We hold these truths to be self-evident, that all search engines are not created equal, that they are endowed by their creators with certain unalienable qualities, that among these are Spidering, Indexing and the Pursuit of Monetization through text ads with a maximum width of 35 characters per line.
This doctrine of inequality can be best expressed as the Declaration of Dependence, whereby the masses grow increasingly dependent on Google to provide answers for every query imaginable. It’s against this backdrop that a new movement is arising from various search industry pundits to stand up for the little guys -- even when the most prominent little guys (Microsoft, Yahoo, AOL, and IAC) have a combined market capitalization of over $400 billion.
Among those at the vanguard of this movement is a quixotic hero, Charles Knight (whose name is perfect for serving as our Mr. Quixote). He launched the Alt Search Engines blog with a quest to educate the world about the thousands of lesser-known search engines, the plucky bench players who never garner enough votes for the all-star teams.
Last month, Knight proposed “A Day Without Google,” encouraging searchers to spend a day without their safety net. Given the important role search engines play in people’s lives, search engine promiscuity is a noble pursuit. Granted, it’s possible such promiscuity wouldn’t affect the engines’ market share in the slightest. How many Pepsi Challenges would a Coke drinker need to try before he’d change his consumption habits? As personalized search gains steam, expect the barriers for switching engines to rise even higher. Consider the “My TiVo Gets Me” ad campaign -- when you think your engine really gets you, the search engine’s power shifts from a technological advantage (which another can always usurp) to an emotional advantage (a much harder feat to mimic).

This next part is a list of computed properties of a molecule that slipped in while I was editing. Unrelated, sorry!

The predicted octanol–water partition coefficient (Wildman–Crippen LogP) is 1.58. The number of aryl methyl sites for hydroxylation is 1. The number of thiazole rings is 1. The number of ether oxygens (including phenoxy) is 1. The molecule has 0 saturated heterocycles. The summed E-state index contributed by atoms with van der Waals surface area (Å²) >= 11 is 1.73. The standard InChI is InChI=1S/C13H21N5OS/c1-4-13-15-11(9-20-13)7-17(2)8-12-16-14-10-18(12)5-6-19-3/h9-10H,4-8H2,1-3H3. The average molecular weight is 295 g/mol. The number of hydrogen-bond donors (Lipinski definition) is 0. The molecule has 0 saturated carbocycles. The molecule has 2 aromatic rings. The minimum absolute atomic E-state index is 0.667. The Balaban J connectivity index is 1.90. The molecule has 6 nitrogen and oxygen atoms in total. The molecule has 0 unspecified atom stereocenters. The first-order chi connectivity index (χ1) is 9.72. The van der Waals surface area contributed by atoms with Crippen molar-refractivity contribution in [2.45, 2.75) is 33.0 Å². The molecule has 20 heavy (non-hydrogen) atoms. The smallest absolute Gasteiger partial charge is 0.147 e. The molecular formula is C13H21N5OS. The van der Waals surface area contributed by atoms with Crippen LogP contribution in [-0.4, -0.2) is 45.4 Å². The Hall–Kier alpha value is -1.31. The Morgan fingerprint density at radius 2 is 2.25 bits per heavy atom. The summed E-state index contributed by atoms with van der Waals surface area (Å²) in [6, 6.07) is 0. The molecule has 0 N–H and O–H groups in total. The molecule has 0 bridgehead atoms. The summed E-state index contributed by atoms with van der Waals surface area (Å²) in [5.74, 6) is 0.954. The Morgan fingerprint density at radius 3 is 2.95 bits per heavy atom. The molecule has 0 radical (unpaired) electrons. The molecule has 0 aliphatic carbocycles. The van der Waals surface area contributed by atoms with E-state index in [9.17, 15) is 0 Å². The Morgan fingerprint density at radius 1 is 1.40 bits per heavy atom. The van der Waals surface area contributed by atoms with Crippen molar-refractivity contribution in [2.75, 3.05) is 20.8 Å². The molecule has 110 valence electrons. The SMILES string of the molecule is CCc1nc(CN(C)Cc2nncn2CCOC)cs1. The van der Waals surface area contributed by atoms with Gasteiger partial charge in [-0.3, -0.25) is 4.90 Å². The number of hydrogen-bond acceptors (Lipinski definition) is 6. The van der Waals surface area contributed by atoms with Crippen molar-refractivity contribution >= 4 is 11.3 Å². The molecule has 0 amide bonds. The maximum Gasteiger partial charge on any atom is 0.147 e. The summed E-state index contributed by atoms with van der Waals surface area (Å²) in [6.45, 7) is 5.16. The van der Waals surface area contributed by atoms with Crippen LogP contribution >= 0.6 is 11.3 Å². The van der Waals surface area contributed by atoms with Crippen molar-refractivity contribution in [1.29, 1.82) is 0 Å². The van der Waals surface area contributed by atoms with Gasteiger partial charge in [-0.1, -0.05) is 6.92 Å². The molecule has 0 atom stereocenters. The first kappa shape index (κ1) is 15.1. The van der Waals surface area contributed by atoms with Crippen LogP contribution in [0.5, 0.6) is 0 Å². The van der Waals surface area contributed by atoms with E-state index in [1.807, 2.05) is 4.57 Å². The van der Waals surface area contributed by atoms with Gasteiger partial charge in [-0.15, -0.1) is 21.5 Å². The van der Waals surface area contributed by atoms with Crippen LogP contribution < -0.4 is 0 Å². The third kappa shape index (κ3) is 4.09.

It’s one thing for consumers to have their habits, but what about those more vested in the search industry? Do we need our own Day Without Google or a similar cause célèbre? Danny Sullivan offered his own challenge on Search Engine Land dubbed “Google-Free Fridays.” Inspired by “A Day Without Google,” Mr. Sullivan proposes using one of the other top five engines each Friday in July, starting with AOL on July 6, and then moving to Ask.com, Windows Live, and ultimately Yahoo at the month’s end.
While the idea of expanding one’s search horizons is worth spreading, Search Engine Land missed a chance to speak out to search engine marketing professionals specifically. For those in the business, there shouldn’t be a need for Google-Free Fridays. Marketers should make use of multiple engines regularly, as they’ll find a number of benefits:
If you’re only relying on one search engine, you’re not doing your job. Whether it takes a reminder such as Sullivan’s, bookmarking other engines or downloading their toolbars to make them more accessible, you need to branch beyond your default, even if it’s just a few queries every week or two on other engines.
Such experimentation might not change your mind about your favorite. All the major engines and quite a few of the up-and-comers have their strengths, so it’s easy to rationalize sticking with what you have. It’s a Declaration of Dependence we all can sign proudly.
And for the support of this Declaration, we mutually pledge to each engine our Queries, our Fortunes and our sacred Search History.